Anger mounts over two-year-old’s deportation

A petition against the deportation of a two-year-old girl from Sweden to France has received 30,000 signatures. The case has led to renewed calls to incorporate the UN Convention on the Rights of the Child into Swedish law.

Anger mounts over two-year-old's deportation

The decision by the Swedish Migration Board (Migrationsverket) to deport the two-year-old Haddile to France in an effort to reunite her with her mother has received widespread criticism from the Swedish public and children’s rights organizations.

The girl’s mother, who is Algerian but has French citizenship, disappeared 20 days after giving birth at a hospital in Lund in the south of Sweden. Her whereabouts are still unknown.

Haddile’s step father took care of her when the mother disappeared but he was accused of abuse after Haddile was admitted to hospital with serious brain damage at the age of four months.

Haddile then ended up in foster care and her foster parents say they are willing to adopt her.

In light of this case, several Swedish political parties are now calling for the UN Convention on the Rights of the Child to be fully incorporated into Swedish law.

“If the child convention were part of Swedish law, children’s legal position would be strengthened. A political majority in the government wants the convention to become Swedish law, but nothing happens,” said Emma von Corswant, a children’s rights lawyer at Unicef, in a statement.

Unicef says the handling of Haddile’s case goes against Article 2 in the Convention on the Rights of the Child, which specifies children’s rights to be protected against discrimination.

In an opinion piece for the Newsmill website, Stina Bengtsson of the Centre Party called for the child convention to be incorporated into Swedish law. The Social Democrat migration spokesperson, Fredrik Lundh, made a similar appeal in a statement to the TT news agency.

The deportation decision has been appealed to the Migration court, but Mikael Ribbenvik of the Swedish Migration Board told the newspaper Dagens Nyheter (DN) that he believes the court, too, will push for reunification – though it might reassess whether it should happen in Sweden or France.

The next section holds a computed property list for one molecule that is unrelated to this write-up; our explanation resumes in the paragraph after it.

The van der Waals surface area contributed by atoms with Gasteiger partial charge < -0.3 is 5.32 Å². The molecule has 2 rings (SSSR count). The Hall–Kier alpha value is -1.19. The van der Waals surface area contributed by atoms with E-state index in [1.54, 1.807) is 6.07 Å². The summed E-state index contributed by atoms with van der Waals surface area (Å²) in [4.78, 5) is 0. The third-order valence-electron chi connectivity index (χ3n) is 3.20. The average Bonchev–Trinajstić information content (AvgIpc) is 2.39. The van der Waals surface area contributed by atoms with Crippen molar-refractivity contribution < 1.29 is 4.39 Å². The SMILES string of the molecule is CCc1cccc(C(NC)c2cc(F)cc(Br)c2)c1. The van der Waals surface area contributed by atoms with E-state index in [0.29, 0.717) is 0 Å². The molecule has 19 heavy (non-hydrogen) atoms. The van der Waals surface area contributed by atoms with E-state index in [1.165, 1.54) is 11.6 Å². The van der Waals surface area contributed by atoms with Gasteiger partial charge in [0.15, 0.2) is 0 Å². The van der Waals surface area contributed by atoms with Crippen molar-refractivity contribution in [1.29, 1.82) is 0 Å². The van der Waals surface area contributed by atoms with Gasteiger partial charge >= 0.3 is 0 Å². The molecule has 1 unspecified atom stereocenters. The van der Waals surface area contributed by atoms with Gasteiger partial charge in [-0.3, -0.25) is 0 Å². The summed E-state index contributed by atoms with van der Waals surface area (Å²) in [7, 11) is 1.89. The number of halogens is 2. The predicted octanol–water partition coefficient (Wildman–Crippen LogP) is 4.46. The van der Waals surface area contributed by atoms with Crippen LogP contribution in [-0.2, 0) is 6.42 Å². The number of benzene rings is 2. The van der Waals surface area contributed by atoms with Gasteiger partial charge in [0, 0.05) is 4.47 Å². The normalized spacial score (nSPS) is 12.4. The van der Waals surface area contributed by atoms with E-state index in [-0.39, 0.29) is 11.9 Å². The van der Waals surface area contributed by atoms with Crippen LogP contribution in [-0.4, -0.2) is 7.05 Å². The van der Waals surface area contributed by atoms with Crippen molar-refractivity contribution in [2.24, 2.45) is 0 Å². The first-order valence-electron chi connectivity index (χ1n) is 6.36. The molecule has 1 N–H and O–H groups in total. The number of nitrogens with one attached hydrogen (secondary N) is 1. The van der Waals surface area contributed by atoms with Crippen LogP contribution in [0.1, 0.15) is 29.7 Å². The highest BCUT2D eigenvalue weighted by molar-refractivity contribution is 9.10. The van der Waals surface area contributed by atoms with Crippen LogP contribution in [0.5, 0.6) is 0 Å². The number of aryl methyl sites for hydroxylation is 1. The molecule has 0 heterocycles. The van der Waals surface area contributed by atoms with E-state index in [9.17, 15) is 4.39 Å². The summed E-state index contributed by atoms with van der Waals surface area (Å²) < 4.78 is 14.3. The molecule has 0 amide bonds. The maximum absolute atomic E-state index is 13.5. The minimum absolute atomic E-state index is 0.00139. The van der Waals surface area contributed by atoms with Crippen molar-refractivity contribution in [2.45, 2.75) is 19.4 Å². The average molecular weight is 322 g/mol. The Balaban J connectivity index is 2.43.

Ribbenvik also said the Migration Board will investigate its handling of the case.

The petition against Haddile’s deportation is a private initiative.

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Migration Board worker took bribes for passports

A court in Malmö has jailed a former Migration Board worker and his accomplice for taking bribes in exchange for residence permits and passports for asylum seekers desperate to stay in Sweden.

Migration Board worker took bribes for passports
The Swedish Migration Board's offices in Malmö. Photo: Drago Prvulovic/TT

In a bribery case that first came to light in the summer of 2012, three men were charged with selling Swedish residence permits, forged Bulgarian passports and other identity documents to refugees seeking shelter in Sweden. 

The court gave one of the suspects a three-year prison sentence for taking bribes and helping to forge documents. 

The 53-year-old ex-case officer earned 450,000 kronor ($54,000) from taking bribes in seven separate cases, the court said. 

A 56-year-old accomplice was jailed for a year and a half for forging passports and other forms of identification. 

A second Migration Board case officer, a 47-year-old man, was cleared of the charges against him. 

Investigators found that the asylum seekers, who hailed from Africa and the Middle East, were given forged Bulgarian passports which allowed them to remain in the European Union.

Some also paid the migration agency workers to obtain Swedish residency permits.

The false passports gave the asylum seekers the right to remain in Sweden based on the residency rights afforded all EU citizens.

Suspicions about the scheme emerged after an internal Migration Board investigation, prompting the agency to notify police.